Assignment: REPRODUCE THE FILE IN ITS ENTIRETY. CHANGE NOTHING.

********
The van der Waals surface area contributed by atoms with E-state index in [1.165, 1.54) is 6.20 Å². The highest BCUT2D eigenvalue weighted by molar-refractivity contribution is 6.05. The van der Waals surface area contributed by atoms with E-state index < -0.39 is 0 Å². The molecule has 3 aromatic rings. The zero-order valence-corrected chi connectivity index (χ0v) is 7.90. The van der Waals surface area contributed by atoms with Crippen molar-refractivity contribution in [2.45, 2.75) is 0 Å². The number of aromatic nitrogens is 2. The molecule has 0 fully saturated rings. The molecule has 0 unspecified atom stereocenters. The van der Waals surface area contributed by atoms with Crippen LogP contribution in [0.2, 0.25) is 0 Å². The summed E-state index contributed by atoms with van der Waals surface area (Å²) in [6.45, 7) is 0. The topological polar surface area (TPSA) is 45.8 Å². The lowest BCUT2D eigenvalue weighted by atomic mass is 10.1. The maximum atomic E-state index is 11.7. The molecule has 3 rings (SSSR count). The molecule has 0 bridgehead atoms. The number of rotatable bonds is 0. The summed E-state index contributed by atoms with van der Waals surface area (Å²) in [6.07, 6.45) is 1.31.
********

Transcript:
The van der Waals surface area contributed by atoms with E-state index in [1.165, 1.54) is 6.20 Å². The highest BCUT2D eigenvalue weighted by molar-refractivity contribution is 6.05. The van der Waals surface area contributed by atoms with E-state index < -0.39 is 0 Å². The molecule has 3 aromatic rings. The zero-order valence-corrected chi connectivity index (χ0v) is 7.90. The van der Waals surface area contributed by atoms with Crippen molar-refractivity contribution in [2.45, 2.75) is 0 Å². The number of aromatic nitrogens is 2. The molecule has 0 fully saturated rings. The molecule has 0 unspecified atom stereocenters. The van der Waals surface area contributed by atoms with Crippen LogP contribution in [0.2, 0.25) is 0 Å². The summed E-state index contributed by atoms with van der Waals surface area (Å²) in [6.45, 7) is 0. The topological polar surface area (TPSA) is 45.8 Å². The lowest BCUT2D eigenvalue weighted by atomic mass is 10.1. The maximum atomic E-state index is 11.7. The molecule has 3 rings (SSSR count). The molecule has 0 bridgehead atoms. The number of rotatable bonds is 0. The summed E-state index contributed by atoms with van der Waals surface area (Å²) in [6.07, 6.45) is 1.31.